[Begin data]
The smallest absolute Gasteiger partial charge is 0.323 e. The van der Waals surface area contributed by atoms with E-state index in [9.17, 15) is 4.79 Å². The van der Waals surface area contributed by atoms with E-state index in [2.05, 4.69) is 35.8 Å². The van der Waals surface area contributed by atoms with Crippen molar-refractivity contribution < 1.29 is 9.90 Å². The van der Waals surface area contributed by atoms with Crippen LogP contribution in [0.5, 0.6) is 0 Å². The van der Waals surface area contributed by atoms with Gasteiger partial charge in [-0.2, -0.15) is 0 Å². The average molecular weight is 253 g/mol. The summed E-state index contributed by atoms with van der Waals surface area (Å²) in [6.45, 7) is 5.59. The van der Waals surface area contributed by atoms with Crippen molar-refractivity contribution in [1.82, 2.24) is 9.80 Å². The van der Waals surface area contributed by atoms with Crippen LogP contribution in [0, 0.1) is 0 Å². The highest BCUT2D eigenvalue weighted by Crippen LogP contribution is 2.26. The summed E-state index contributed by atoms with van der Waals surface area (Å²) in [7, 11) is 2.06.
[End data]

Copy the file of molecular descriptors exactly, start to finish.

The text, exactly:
The smallest absolute Gasteiger partial charge is 0.323 e. The van der Waals surface area contributed by atoms with E-state index in [9.17, 15) is 4.79 Å². The van der Waals surface area contributed by atoms with E-state index in [2.05, 4.69) is 35.8 Å². The van der Waals surface area contributed by atoms with Crippen molar-refractivity contribution < 1.29 is 9.90 Å². The van der Waals surface area contributed by atoms with Crippen LogP contribution in [0.5, 0.6) is 0 Å². The van der Waals surface area contributed by atoms with Gasteiger partial charge in [-0.2, -0.15) is 0 Å². The average molecular weight is 253 g/mol. The summed E-state index contributed by atoms with van der Waals surface area (Å²) in [6.45, 7) is 5.59. The van der Waals surface area contributed by atoms with Crippen molar-refractivity contribution in [1.82, 2.24) is 9.80 Å². The van der Waals surface area contributed by atoms with Crippen LogP contribution in [0, 0.1) is 0 Å². The highest BCUT2D eigenvalue weighted by Crippen LogP contribution is 2.26. The summed E-state index contributed by atoms with van der Waals surface area (Å²) in [7, 11) is 2.06.